Dem lawmakers launch 'Freethought' congressional caucus

Dem lawmakers launch 'Freethought' congressional caucus
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Four Democratic congressmen on Monday launched a congressional caucus they said would center on fostering "science and reason-based solutions" and "defending the secular character of our government."

California Reps. Jared HuffmanJared William HuffmanDemocrat argues GOP had 'no deep love or loyalty' to Trump Democrats take Trump impeachment case to voters Overnight Energy: Lawmakers show irritation over withheld Interior documents | Republican offers bipartisan carbon tax bill | Scientists booted from EPA panel form new group MORE (D) and Jerry McNerneyGerlad (Jerry) Mark McNerneyHere are the 95 Democrats who voted to support impeachment Lawmakers grow impatient for FDA cannabis rules WHIP LIST: The 228 House Democrats backing an impeachment inquiry MORE (D) joined forces with Rep. Jamie RaskinJamin (Jamie) Ben RaskinEx-Trump aide on Russia testifies for 10 hours as part of impeachment inquiry Oversight panel to subpoena Trump officials next week over deportation deferrals Democrats plow ahead as Trump seeks to hobble impeachment effort MORE (D-Md.) and Dan KildeeDaniel (Dan) Timothy KildeeInspector general to review DOD's use of PFAS Working Families Tax Relief Act would help millions join middle class Democrats see whistleblower report as smoking gun MORE (D-Mich.) to launch the Congressional Freethought Caucus. 

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According to a release, the goals of the caucus include pushing “public policy formed on the basis of reason, science, and moral values,” to promote “secular character of our government by adhering to the strict Constitutional principle of the separation of church and state,” as well as opposing “discrimination against atheists, agnostics, humanists, seekers, religious and nonreligious persons” and giving “a forum for members of Congress to discuss their moral frameworks, ethical values, and personal religious journeys.”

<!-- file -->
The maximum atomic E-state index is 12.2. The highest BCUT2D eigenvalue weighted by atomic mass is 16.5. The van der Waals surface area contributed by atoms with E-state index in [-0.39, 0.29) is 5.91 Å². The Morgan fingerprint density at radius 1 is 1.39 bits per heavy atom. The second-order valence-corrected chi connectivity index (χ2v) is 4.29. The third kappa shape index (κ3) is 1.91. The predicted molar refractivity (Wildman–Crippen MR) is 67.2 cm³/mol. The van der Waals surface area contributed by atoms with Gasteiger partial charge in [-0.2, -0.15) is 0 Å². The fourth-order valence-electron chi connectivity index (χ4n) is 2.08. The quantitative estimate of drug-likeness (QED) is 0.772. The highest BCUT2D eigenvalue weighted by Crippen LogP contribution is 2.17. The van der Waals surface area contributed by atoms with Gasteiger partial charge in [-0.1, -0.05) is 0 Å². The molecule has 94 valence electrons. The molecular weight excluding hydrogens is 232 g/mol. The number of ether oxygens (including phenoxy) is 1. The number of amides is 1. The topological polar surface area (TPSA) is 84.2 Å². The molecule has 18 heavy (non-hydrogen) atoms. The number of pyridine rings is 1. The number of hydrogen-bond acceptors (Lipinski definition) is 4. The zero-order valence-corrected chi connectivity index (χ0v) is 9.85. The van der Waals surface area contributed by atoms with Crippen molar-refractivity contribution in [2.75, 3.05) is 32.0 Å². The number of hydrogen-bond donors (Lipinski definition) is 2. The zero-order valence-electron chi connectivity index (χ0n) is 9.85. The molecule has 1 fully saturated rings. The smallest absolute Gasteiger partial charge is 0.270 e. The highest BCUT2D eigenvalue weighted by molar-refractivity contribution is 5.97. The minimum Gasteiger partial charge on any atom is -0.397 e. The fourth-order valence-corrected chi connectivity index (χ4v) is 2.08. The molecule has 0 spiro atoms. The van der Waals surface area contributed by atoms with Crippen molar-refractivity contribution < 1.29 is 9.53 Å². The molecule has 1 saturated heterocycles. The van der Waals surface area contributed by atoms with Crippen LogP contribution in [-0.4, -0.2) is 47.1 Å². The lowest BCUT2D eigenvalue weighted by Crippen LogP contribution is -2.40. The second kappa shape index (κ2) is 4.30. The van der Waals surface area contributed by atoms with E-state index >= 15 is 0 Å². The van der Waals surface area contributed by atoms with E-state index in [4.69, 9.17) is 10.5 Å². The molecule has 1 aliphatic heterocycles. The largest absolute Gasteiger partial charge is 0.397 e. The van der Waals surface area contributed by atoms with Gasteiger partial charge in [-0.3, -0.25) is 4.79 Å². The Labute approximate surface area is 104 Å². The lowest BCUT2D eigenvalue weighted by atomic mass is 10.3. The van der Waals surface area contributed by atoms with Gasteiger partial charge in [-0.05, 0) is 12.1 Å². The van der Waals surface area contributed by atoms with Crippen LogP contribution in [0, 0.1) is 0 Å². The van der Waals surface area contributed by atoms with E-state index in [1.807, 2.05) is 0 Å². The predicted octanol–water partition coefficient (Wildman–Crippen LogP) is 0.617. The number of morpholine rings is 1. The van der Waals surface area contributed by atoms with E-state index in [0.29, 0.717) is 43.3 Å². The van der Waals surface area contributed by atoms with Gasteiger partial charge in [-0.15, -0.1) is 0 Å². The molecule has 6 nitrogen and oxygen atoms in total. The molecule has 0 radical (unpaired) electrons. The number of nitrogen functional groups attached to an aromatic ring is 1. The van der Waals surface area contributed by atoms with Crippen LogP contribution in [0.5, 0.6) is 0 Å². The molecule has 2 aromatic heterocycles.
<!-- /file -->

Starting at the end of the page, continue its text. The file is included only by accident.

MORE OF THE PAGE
Huffman and Raskin will co-chair the caucus. 

“This is historic," Raskin said in a statement. “Two-and-a-half centuries after the Founders of our country separated church and state and guaranteed the individual freedoms of thought, conscience, speech and worship, it is a high honor to be a co-founder and member of the Congressional Freethought Caucus, which is organizing to defend these principles and values against continuing attack."

Secular organizations, such as the Center for Freethought Equality and the American Humanist Association, said they were involved in the in caucus's conception, according to The Washington Times.

The launch of the caucus stands in stark contrast to the Trump administration, which has worked closely with various evangelical leaders in President TrumpDonald John TrumpDemocratic senator rips Trump's 'let them fight' remarks: 'Enough is enough' Warren warns Facebook may help reelect Trump 'and profit off of it' Trump touts Turkey cease-fire: 'Sometimes you have to let them fight' MORE's faith advisory team. 

“There currently is no forum focused on these important issues, and with this Administration and certain members of Congress constantly working to erode the separation of church and state, this new caucus is both important and timely," Huffman said in a statement.